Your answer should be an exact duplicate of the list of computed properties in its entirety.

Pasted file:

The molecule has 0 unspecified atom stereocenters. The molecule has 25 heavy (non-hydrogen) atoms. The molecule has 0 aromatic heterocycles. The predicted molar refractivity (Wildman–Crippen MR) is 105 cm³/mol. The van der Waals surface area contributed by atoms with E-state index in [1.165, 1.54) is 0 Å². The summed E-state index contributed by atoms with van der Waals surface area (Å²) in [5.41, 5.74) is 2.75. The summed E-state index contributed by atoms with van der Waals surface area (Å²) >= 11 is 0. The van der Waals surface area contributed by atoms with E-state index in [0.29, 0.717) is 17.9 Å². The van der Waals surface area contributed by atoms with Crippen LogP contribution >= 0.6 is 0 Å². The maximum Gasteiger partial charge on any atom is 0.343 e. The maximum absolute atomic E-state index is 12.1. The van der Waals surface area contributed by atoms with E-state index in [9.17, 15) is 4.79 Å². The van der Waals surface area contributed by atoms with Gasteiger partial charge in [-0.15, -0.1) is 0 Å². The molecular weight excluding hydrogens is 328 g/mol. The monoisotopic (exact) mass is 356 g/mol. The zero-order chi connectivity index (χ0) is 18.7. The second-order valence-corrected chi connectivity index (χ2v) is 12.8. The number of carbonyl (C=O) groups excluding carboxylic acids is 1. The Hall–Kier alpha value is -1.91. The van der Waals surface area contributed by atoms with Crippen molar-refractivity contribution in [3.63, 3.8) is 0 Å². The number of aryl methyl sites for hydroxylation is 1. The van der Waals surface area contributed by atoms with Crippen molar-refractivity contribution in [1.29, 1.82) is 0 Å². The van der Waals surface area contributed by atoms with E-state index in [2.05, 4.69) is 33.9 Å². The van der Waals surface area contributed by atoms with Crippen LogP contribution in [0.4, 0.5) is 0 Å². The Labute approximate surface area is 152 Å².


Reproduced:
The molecule has 0 unspecified atom stereocenters. The molecule has 25 heavy (non-hydrogen) atoms. The molecule has 0 aromatic heterocycles. The predicted molar refractivity (Wildman–Crippen MR) is 105 cm³/mol. The van der Waals surface area contributed by atoms with E-state index in [1.165, 1.54) is 0 Å². The summed E-state index contributed by atoms with van der Waals surface area (Å²) in [5.41, 5.74) is 2.75. The summed E-state index contributed by atoms with van der Waals surface area (Å²) >= 11 is 0. The van der Waals surface area contributed by atoms with E-state index in [0.29, 0.717) is 17.9 Å². The van der Waals surface area contributed by atoms with Crippen LogP contribution >= 0.6 is 0 Å². The maximum Gasteiger partial charge on any atom is 0.343 e. The maximum absolute atomic E-state index is 12.1. The van der Waals surface area contributed by atoms with E-state index in [9.17, 15) is 4.79 Å². The van der Waals surface area contributed by atoms with Gasteiger partial charge in [-0.15, -0.1) is 0 Å². The molecular weight excluding hydrogens is 328 g/mol. The monoisotopic (exact) mass is 356 g/mol. The zero-order chi connectivity index (χ0) is 18.7. The second-order valence-corrected chi connectivity index (χ2v) is 12.8. The number of carbonyl (C=O) groups excluding carboxylic acids is 1. The Hall–Kier alpha value is -1.91. The van der Waals surface area contributed by atoms with Crippen molar-refractivity contribution in [3.63, 3.8) is 0 Å². The number of aryl methyl sites for hydroxylation is 1. The van der Waals surface area contributed by atoms with Crippen molar-refractivity contribution in [1.29, 1.82) is 0 Å². The van der Waals surface area contributed by atoms with E-state index in [2.05, 4.69) is 33.9 Å². The van der Waals surface area contributed by atoms with Crippen LogP contribution in [0.4, 0.5) is 0 Å². The Labute approximate surface area is 152 Å².